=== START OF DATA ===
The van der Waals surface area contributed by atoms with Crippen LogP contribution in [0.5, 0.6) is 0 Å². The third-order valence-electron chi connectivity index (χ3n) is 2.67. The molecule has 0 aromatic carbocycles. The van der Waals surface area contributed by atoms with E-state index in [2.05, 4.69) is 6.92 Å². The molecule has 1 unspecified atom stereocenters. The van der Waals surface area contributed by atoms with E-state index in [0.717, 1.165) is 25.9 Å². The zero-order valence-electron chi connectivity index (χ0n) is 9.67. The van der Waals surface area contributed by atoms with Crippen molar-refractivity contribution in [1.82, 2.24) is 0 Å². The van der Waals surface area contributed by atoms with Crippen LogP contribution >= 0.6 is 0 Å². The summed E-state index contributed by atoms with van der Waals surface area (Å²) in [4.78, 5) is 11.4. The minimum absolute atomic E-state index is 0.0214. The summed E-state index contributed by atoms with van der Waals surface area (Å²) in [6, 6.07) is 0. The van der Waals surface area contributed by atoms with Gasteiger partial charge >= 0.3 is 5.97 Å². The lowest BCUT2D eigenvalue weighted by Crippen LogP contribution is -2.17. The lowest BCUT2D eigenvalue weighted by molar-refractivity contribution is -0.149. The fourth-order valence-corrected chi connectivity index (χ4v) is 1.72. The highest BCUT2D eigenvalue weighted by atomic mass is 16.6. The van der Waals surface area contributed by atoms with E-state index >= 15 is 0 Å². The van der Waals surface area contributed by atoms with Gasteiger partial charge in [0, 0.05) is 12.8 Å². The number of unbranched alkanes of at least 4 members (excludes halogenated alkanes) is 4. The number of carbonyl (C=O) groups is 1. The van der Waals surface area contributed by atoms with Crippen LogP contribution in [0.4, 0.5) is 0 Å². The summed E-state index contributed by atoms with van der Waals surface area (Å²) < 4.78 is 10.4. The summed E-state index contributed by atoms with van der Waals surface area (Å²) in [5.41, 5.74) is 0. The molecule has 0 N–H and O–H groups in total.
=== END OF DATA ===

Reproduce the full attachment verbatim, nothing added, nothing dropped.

The van der Waals surface area contributed by atoms with Crippen LogP contribution in [0.5, 0.6) is 0 Å². The third-order valence-electron chi connectivity index (χ3n) is 2.67. The molecule has 0 aromatic carbocycles. The van der Waals surface area contributed by atoms with E-state index in [2.05, 4.69) is 6.92 Å². The molecule has 1 unspecified atom stereocenters. The van der Waals surface area contributed by atoms with E-state index in [0.717, 1.165) is 25.9 Å². The zero-order valence-electron chi connectivity index (χ0n) is 9.67. The van der Waals surface area contributed by atoms with Crippen molar-refractivity contribution in [1.82, 2.24) is 0 Å². The van der Waals surface area contributed by atoms with Crippen LogP contribution >= 0.6 is 0 Å². The summed E-state index contributed by atoms with van der Waals surface area (Å²) in [4.78, 5) is 11.4. The minimum absolute atomic E-state index is 0.0214. The summed E-state index contributed by atoms with van der Waals surface area (Å²) in [6, 6.07) is 0. The van der Waals surface area contributed by atoms with Gasteiger partial charge >= 0.3 is 5.97 Å². The lowest BCUT2D eigenvalue weighted by Crippen LogP contribution is -2.17. The lowest BCUT2D eigenvalue weighted by molar-refractivity contribution is -0.149. The fourth-order valence-corrected chi connectivity index (χ4v) is 1.72. The highest BCUT2D eigenvalue weighted by atomic mass is 16.6. The van der Waals surface area contributed by atoms with E-state index >= 15 is 0 Å². The van der Waals surface area contributed by atoms with Gasteiger partial charge in [0, 0.05) is 12.8 Å². The number of unbranched alkanes of at least 4 members (excludes halogenated alkanes) is 4. The number of carbonyl (C=O) groups is 1. The van der Waals surface area contributed by atoms with Crippen LogP contribution in [0.4, 0.5) is 0 Å². The summed E-state index contributed by atoms with van der Waals surface area (Å²) < 4.78 is 10.4. The summed E-state index contributed by atoms with van der Waals surface area (Å²) in [5.41, 5.74) is 0. The molecule has 0 N–H and O–H groups in total.